LYNN, New Jersey -- Kener Batista may have hooked a record-setting blue shark this weekend 50 miles off the coast of Lynn, but the world will never know. That's because the 10 foot 11 inch shark has already been cleaned and carved into enough steaks to feed him and his family for months.
The 24-year-old carpenter from Everett caught the beast after a 45 minute battle early Monday morning aboard the American Classic, a 100-foot fishing charter that had motored out to Wildcat Knoll for an overnight tuna and shark hunt. Batista snagged the "bluedog" some 16 hours before the ship was scheduled to return to shore, so the crew bled and gutted the shark to preserve the meat.
"It could have actually broken our state record," said Greg Skomal, the state's shark expert for the Division of Marine Fisheries.
Fish must be weighed whole on a certified scale -- before being gutted -- to qualify for a state or world record. After the crew of the American Classic cleaned Batista’s catch, the fish still weighed 424 pounds, 30 pounds shy of a record, according to Jim Walsh, the ship's captain. (Walsh had to use a device hunters use to weigh bears because his fish scale only goes to 100 pounds.)
Inside the shark's gullet, the crew found two large pollacks and another shark. That sizable dinner could have "easily added another 40 to 50 pounds" and put Batista up over the state record of 454 pounds, Skomal said.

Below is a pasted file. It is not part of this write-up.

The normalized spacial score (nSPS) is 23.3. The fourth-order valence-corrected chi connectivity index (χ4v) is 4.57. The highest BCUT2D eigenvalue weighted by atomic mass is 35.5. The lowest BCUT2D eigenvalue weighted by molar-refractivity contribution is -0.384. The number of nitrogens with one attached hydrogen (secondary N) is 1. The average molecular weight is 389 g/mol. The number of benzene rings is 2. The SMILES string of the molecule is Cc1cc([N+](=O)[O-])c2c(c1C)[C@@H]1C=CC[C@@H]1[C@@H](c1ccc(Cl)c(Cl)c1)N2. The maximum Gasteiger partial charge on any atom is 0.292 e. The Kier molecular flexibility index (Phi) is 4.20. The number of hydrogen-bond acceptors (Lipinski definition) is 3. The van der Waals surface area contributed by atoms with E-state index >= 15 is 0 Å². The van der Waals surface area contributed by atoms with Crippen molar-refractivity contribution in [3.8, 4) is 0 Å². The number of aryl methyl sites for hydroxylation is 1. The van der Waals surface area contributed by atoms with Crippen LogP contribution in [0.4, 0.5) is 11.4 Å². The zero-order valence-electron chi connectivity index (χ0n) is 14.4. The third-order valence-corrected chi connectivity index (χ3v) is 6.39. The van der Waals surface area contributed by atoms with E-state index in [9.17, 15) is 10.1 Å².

While dwarfed by thousand-pound white and mako sharks, blues can still grow into tremendous beasts, Skomal said. The current International Game Fish Association world record dates to 2001, when an angler reeled in a 528 pound blue shark off Montauk, New York.
For those aboard the American Classic this weekend, however, Batista's shark seemed like a record setter. It took three "brawny guys," five gaffs or harpoon-like polls, and lasso looped around the shark’s mighty tale to lug the fish out of the water.
Batista and three friends each paid $125 for the overnight trip and came home to celebrate their trophy catch. When the ship returned to its dock in Lynn, there were cameras and a waiting crowd of on-lookers.
"They drove it around like it was the end of the soccer season and they won the cup," said Walsh, whose family charter business is named Walsh's Deep Sea Fishing.
After splitting the meat with his fishing mates, Batista deep fried a few shark fillets using a recipe from his native Brazil that included wine and rice.
"It's all in the freezer right now," said Batista, estimating that the meat would keep him, his wife, and his 1-year-old son fed for several months.
Then again, the soft, fishy meat may last a little longer than he anticipated.
"My wife doesn't like
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